A big part of fighting back after a relapse is finding community, particularly within the church. For so many, though, that has been difficult to acquire.

Recalling the statistics we noted earlier, Sam said he’s interacted with so many men who have been unable to find freedom from sexual sin within their church communities. That, the author said, is often due to the unfortunate reality that many pastors are struggling with pornography use themselves.

“We know that pastors and leaders are shepherds — they’re shepherds of the flocks that God has entrusted them with,” Sam explained. “Their responsibility is to guide their sheep through the different pastures of life, and somewhere in those pastures, there’s a big area called ‘sexual integrity.’ And a lot of shepherds are not able to lead their sheep there, because they do not have access [to it].”

“If leaders don’t get their own lives cleaned up,” he continued, “they will fear bringing in the resources and the people that can actually help their congregation out of fear of being a hypocrite, being found out, losing their job.”

As a former pastor himself, Sam said he understands the struggle many ministers face and is urging those who are dealing with porn addictions to be transparent about their sin, to seek help, and to find recovery because pastors plagued by sexual sin are in no condition to lead their congregations into sexual purity.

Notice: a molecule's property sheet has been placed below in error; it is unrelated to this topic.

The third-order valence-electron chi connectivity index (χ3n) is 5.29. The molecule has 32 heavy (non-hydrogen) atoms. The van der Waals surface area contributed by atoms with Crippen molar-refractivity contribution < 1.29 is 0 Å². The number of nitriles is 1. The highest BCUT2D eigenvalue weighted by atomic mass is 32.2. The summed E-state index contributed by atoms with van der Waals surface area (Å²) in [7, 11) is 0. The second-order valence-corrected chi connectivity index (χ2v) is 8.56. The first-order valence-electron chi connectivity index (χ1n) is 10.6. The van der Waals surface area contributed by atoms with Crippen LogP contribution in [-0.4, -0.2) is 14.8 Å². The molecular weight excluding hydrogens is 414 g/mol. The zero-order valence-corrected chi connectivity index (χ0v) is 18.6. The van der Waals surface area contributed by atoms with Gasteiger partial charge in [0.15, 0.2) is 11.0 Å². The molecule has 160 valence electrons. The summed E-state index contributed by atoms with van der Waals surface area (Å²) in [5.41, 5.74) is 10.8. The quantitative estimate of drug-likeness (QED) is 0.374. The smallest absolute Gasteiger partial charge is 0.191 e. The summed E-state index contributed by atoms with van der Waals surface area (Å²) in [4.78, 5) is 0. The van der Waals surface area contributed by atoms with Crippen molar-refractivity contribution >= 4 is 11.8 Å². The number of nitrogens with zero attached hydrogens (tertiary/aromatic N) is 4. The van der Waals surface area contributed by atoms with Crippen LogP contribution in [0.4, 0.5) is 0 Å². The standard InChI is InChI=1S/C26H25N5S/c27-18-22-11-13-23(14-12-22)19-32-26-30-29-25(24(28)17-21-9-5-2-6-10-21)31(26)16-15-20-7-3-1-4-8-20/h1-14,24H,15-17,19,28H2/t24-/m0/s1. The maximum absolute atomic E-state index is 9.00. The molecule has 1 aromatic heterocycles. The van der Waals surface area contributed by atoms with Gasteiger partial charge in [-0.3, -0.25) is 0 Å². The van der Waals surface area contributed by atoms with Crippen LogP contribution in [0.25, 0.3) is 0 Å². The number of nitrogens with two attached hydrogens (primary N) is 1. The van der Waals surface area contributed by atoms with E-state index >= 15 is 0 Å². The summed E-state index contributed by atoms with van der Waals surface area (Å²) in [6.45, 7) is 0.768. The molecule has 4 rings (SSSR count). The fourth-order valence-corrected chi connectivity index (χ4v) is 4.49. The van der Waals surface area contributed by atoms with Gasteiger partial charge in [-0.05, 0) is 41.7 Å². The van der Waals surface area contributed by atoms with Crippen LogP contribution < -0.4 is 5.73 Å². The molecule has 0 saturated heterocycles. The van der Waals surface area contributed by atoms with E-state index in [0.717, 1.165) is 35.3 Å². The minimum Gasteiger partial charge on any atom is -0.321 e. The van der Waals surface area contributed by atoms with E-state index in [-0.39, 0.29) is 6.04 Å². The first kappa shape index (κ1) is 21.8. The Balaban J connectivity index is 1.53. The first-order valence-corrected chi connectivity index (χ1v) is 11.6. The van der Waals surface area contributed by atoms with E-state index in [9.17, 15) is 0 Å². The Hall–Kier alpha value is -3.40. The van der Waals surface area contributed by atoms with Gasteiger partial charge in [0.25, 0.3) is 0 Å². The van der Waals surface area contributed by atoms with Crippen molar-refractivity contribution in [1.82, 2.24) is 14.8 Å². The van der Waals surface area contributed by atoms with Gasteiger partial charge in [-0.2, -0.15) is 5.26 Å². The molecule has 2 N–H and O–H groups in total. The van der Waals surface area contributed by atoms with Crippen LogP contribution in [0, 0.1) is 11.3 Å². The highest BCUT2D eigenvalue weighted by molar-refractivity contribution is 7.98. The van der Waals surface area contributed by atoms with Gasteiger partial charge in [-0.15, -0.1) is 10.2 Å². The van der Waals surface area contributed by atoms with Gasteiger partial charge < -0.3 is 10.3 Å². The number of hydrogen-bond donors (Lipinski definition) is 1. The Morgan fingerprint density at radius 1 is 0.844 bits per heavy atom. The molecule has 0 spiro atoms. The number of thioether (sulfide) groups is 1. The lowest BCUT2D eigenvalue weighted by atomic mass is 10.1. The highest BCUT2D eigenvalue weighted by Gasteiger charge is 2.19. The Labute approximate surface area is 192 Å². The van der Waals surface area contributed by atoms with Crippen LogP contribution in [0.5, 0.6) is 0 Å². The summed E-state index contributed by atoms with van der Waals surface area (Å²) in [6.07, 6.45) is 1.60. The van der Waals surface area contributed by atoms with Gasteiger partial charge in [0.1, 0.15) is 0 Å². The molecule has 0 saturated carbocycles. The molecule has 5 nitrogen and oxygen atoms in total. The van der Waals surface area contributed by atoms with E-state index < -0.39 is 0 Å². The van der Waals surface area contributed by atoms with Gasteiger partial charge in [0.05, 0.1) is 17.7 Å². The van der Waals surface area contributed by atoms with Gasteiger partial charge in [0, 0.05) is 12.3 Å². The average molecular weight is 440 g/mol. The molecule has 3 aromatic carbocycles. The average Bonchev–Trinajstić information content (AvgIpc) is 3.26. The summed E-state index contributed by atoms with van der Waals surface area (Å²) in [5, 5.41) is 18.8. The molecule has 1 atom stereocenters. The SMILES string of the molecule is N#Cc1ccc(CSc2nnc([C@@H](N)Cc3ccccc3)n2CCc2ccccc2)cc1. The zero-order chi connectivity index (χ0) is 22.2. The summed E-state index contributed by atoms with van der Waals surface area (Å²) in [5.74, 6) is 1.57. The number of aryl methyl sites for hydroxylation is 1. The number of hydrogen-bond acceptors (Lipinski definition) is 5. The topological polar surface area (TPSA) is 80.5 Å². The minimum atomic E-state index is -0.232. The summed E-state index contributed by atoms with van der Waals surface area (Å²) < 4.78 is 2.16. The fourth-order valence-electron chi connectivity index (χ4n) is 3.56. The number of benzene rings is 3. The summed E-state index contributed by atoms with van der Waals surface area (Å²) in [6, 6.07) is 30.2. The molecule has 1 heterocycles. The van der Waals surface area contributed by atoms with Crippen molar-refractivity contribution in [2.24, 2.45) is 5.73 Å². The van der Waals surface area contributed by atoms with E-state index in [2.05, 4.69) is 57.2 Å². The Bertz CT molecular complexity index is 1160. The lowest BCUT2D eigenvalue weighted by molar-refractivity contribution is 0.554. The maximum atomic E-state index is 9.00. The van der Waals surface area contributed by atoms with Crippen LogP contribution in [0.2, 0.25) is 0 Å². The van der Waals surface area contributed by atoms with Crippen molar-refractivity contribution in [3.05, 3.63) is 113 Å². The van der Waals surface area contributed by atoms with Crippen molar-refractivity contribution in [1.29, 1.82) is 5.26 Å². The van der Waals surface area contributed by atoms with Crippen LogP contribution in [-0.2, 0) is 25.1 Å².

How can I have a healthy view of intimacy?

Pornography not only warps its users’ view of relationships but also severely distorts understanding of intimacy.

Sam defined intimacy as “being seen, known, and understood.” He pointed to Matthew 6, in which it’s written that God already “knows what you need before you ask Him,” explaining that God isn’t looking for cerebral knowledge about us — since He’s already divinely aware — but a heart connection with us.

“He’s looking to understand us better,” Sam said. “That requires us making a conscious choice for God to see us, see us in our brokenness and, of course, see us in our good times as well. It gets cultivated with time. Intimacy is never built overnight; the only kind of intimacy you can experience overnight is a complete counterfeit.”

In true intimacy, which can never be realized through pornography on a computer screen, there is a “beautiful two-way street.”

Sam discusses intimacy — among other things — in great detail in his new book, “The Last Relapse,” which he wrote in hopes of making some of the tools he’s successfully used in his ministry Deep Clean more widely accessible.

To learn more about Sam’s ministry and to order his book, click here.

***As the number of voices facing big-tech censorship continues to grow, please sign up for Faithwire’s daily newsletter and download the CBN News app to stay up-to-date with the latest news from a distinctly Christian perspective.***

Statistics show that significant numbers of men and women are addicted to pornography, inside and outside of the Church. Are you or someone you know struggling with pornography? There is hope. Click here to learn more.